Shareholders "likely to face complete loss on their investment."
How do you solve the problem of a biz built on what is essentially a solid foundation but ruined by a “failed acquisition strategy” and facing various law suits and an investigation by the Australian Securities and Investment Commission?
Hoist a white flag and call in the administrators. It’s a way a company like SurfStitch that ain’t doin’ so well, maybe it has a viable biz but needs a little time to steady the ship, can keep creditors at bay while an administrator works out what the hell it should do, if it’s viable and so forth.
Although, as reported today by The Australian,
“The long-troubled surf and sports products online retailer SurfStitch has collapsed into voluntary administration, ending the public life of one of the worst floats on the market in recent years, leaving its shareholders likely facing a complete loss on their investment.
“SurfStitch has the ignominy of being one of the worst performing floats in recent times. Set at an IPO price of $1 when the company floated in late 2014, the shares soon crashed following a string of profit warnings, class action law suits, failed acquisition strategy and then the shock loss of one of its co-founders and co-chief executives Justin Cameron soon after its float.
“The long-troubled surf and sports products online retailer SurfStitch has collapsed into voluntary administration, ending the public life of one of the worst floats on the market in recent years, leaving its shareholders likely facing a complete loss on their investment.”
“The cracks started to show in SurfStitch soon after it floated on the ASX, with the company plunged into turmoil in March 2016 when Mr Cameron quit via a one-line email to the board, as he joined forces with a private equity firm to launch a possible takeover of the group. SurfStitch, led then by chairman Howard McDonald, had been scrambling since to regroup executives and integrate the businesses that SurfStitch bought up since its $83m float in late 2014.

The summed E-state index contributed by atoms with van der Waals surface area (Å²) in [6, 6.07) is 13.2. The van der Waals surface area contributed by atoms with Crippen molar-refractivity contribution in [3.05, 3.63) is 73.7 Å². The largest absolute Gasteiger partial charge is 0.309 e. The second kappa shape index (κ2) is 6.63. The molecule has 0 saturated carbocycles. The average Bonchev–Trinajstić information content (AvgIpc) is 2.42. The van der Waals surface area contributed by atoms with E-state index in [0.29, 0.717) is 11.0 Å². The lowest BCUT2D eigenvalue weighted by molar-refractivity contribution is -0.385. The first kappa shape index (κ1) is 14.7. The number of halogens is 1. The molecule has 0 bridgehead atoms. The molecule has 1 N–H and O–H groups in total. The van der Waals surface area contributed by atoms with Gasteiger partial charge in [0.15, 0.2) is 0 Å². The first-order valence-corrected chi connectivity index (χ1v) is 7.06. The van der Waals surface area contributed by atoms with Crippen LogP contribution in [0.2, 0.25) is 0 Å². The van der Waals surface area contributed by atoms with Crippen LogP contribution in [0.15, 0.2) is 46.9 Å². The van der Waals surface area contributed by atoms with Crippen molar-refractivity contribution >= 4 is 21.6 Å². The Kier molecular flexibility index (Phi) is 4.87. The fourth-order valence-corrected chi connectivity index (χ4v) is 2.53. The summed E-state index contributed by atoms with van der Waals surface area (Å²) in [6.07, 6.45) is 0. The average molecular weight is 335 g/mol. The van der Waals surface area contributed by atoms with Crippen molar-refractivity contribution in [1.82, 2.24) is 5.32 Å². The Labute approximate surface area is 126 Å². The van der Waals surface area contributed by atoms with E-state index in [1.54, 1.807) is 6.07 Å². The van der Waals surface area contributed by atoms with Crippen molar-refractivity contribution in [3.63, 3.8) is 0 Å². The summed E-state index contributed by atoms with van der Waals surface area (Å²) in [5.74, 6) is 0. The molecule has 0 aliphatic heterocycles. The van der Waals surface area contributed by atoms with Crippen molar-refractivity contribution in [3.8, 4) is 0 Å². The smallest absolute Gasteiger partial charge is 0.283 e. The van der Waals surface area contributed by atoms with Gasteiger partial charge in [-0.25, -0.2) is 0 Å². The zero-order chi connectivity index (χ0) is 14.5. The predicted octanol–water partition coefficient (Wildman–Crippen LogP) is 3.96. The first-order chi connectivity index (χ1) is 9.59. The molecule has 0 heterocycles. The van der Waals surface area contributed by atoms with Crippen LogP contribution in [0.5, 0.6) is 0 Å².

“In 2015, SurfStitch kicked off an acquisition spree, as it extended its reach beyond online retailing of surf and sports goods – which was its original business model – to buy up a host of other companies. SurfStitch paid $23.7m for specialist global water board distributor Surf Hardware International and prior to that paid $21m for Stab, a leading online surf content platform, and surf forecasting network Magicseaweed. It also bought Garage Entertainment and Production for $15m.
“Many of those deals failed to deliver the returns SurfStitch had hoped for.”
“Earlier this year, law firm Quinn Emanuel filed an open class action in the Supreme Court of Queensland for anyone who bought or held shares between August 27, 2015, and June 8 last year included in the litigation. It represents a potential $100m lawsuit.
“The plaintiffs allege Surfstitch was trading at a loss in August 2015 but announced that it was expecting EBITDA to double in the 2016 full-year. Surfstitch allegedly covered up the loss by entering a series of copyright licensing deals with surf technology group Coastalwatch and Three Crown Investments.”
A meeting on September 5 will update shareholders on the progress of the administration and what sorta cut they might get out of their seven cent shares.